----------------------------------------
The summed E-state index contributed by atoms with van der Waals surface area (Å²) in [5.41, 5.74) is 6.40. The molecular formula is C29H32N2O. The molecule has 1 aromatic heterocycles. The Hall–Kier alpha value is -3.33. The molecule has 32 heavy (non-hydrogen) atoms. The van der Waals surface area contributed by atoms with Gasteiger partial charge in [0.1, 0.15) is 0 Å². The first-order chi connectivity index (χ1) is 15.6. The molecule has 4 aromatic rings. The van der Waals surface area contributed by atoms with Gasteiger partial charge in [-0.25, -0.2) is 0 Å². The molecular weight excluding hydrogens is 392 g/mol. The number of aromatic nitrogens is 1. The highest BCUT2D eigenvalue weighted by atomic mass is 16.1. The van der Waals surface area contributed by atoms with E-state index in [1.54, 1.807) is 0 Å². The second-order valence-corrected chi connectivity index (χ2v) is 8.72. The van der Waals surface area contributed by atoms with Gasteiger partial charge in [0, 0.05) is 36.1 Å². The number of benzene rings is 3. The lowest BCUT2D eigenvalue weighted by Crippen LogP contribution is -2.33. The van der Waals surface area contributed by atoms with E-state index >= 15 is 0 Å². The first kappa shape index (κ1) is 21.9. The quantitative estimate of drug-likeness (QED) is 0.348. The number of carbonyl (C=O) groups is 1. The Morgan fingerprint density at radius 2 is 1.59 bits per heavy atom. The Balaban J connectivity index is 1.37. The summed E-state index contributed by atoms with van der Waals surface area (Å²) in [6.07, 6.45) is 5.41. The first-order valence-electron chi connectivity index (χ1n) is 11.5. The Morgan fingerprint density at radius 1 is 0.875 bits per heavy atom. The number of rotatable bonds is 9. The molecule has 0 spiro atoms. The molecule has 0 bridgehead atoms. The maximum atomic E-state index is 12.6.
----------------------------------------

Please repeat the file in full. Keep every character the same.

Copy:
The summed E-state index contributed by atoms with van der Waals surface area (Å²) in [5.41, 5.74) is 6.40. The molecular formula is C29H32N2O. The molecule has 1 aromatic heterocycles. The Hall–Kier alpha value is -3.33. The molecule has 32 heavy (non-hydrogen) atoms. The van der Waals surface area contributed by atoms with Gasteiger partial charge in [0.1, 0.15) is 0 Å². The first-order chi connectivity index (χ1) is 15.6. The molecule has 4 aromatic rings. The van der Waals surface area contributed by atoms with Gasteiger partial charge in [-0.25, -0.2) is 0 Å². The molecular weight excluding hydrogens is 392 g/mol. The number of aromatic nitrogens is 1. The highest BCUT2D eigenvalue weighted by atomic mass is 16.1. The van der Waals surface area contributed by atoms with E-state index in [1.54, 1.807) is 0 Å². The second-order valence-corrected chi connectivity index (χ2v) is 8.72. The van der Waals surface area contributed by atoms with Gasteiger partial charge in [0, 0.05) is 36.1 Å². The number of benzene rings is 3. The lowest BCUT2D eigenvalue weighted by Crippen LogP contribution is -2.33. The van der Waals surface area contributed by atoms with E-state index >= 15 is 0 Å². The first kappa shape index (κ1) is 21.9. The quantitative estimate of drug-likeness (QED) is 0.348. The number of carbonyl (C=O) groups is 1. The Morgan fingerprint density at radius 2 is 1.59 bits per heavy atom. The Balaban J connectivity index is 1.37. The summed E-state index contributed by atoms with van der Waals surface area (Å²) in [6.07, 6.45) is 5.41. The first-order valence-electron chi connectivity index (χ1n) is 11.5. The Morgan fingerprint density at radius 1 is 0.875 bits per heavy atom. The number of rotatable bonds is 9. The molecule has 0 spiro atoms. The molecule has 0 bridgehead atoms. The maximum atomic E-state index is 12.6.